Know The Natives of Barbados With Unforgettable History

Located at 13.1N, 59.4W Barbados Island is less than one million years old, and was created by the bumping of the Caribbean plates and Atlantic crustal with the volcanic eruption.

6 years ago
Know The Natives of Barbados With Unforgettable History

It was during the 16th century at the time of European colonization of the Americans, when Arawaks and Caribs inhabited Barbados. It first appeared in Spanish map in the year 1511. Since 1966, it has been the parliamentary democracy and constitutional monarchy, modeled on the Westminster system with Queen of Barbados, Elizabeth II. Barbados is an island in the Caribbean region of North America and covers an area of 432 square km.

What Does The History Say About Barbados?

The first native people were Amerindians who arrive in Barbados from Venezuela. On the north end of Venezuela, there exists a narrow sea channel – the dragon’s mouth which acts as a funnel to the Caribbean Sea and island of Trinidad. Amerindians were the first people who traveled across the Alaska land bridge, through Canada and the Americans to the South. (8.1)

Amerindian Civilization

The Arawaks were olive skinned people who bound their foreheads during infancy to slope it into a point. The chief and other members of the tribe wore nose plugs and rings made of gold and copper alloys. They usually grow cassava, peanuts, papaya, and cotton. They were an agricultural people and also used harpoons and hooks, to fish for food.


It was the time when Barbados was named to Los Barbados by the explorer Pedro a Campos. It was so named by noticing the island’s fig trees which appeared like a beard.

English Colonisation – (1625 – 1644)

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It was on 14th May 1625 when first English touch reached the island under the command of Captain John Powell. In 1627, the captain landed the island with 10 slaves and over 75 settlers to occupy the island.

People with better financial backgrounds and strong social connections with England were assigned land. After several years, sugarcane was grown, the production of tobacco, cotton, and sugar was heavily dependent on the servants. The scions of the slaves still live in Barbados and other east coast regions.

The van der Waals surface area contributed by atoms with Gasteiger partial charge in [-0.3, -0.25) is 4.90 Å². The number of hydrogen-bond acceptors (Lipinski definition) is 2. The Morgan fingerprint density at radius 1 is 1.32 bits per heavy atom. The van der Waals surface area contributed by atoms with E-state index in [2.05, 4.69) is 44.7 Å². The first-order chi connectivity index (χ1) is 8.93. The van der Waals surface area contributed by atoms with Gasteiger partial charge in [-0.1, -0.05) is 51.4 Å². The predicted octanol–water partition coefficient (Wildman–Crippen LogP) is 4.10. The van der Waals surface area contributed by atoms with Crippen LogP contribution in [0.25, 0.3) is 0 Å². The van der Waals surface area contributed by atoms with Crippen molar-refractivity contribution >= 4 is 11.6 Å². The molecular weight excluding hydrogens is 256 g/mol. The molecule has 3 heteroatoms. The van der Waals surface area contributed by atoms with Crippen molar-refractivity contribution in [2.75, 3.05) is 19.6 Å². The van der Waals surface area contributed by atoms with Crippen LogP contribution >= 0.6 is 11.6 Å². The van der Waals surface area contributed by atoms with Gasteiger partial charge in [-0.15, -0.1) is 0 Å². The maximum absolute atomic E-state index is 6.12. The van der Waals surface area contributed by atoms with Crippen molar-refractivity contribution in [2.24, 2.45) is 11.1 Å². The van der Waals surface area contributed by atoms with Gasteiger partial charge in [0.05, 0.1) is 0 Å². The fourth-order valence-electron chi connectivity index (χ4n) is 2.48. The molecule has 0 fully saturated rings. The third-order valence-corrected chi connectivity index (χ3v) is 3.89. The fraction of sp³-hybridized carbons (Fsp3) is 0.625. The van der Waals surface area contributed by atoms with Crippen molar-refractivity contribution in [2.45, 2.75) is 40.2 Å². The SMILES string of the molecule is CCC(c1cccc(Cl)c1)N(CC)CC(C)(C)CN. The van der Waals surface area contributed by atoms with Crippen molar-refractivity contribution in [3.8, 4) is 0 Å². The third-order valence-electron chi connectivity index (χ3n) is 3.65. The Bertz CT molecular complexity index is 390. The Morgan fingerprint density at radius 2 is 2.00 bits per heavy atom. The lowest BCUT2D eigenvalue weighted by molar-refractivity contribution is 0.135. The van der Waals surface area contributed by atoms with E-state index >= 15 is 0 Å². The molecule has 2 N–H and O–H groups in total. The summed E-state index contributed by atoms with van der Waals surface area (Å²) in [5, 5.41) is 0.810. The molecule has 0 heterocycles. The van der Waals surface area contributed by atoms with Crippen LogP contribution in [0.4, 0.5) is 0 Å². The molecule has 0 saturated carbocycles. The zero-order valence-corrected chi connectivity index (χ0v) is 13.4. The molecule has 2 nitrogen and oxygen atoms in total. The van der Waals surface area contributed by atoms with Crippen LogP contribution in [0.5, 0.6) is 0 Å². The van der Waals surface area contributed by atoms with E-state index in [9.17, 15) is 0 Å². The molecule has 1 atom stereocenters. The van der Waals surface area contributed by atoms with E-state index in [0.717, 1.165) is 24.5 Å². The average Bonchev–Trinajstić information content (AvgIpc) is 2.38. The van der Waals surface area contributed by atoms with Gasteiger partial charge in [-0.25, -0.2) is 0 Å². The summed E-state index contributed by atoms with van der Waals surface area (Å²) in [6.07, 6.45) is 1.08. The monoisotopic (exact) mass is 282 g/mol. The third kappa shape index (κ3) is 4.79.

Sugarcane and Slavery (1644 – 1700)

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Sugarcane cultivation in Barbados started in 1640’s, initially, rum was produced but later the focus was all shifted on the sugar.  A potential market was formed for slaves who came from the Ivory Coast, Cameroon, Guinea, Sierra Leone, and Nigeria. The sugar plantation owners became a successful businessman, who arrived in the Barbados Island in early years.

Barbados eventually had the world’s biggest sugar industries. Many natural disasters like hurricane, drought and Bridgetown fire also occurred in the islands in 1667 and ruined some planters and increased the financial problems. Though, investments in sugar perceived to have good results.

Towards Abolition, Rebellion, and Emancipation (1807 – 1838)

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The British ended the slave trade in 1807. In 1816, the slaves there rose up the largest major slave rebellion in the Barbados history, of 15,000 slaves from over 70 plantations.

Many of the citizens of Barbados took advantage of education available as they wanted to do something more than working in the agricultural field.

Slavery completely abolished in 1834 and was followed by 4 year apprenticeship period during which men continued to work for more than 40 hrs a week without pay in exchange for living in the huts offered by the owners.

Independence (1961 – 1966)

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The Island of Barbados was first initially occupied by British and remained a colony until 1961. It gained complete independence in 1966, with Errol Barrow as its first PM though Queen Elizabeth II remained the monarch.

In addition, Barbados has also maintained historical linkages with Britain by joining as a member of Commonwealth of Nations. In 1989 the National Democratic Party was formed whose leader was Dr. Richie Haynes. (8.2)


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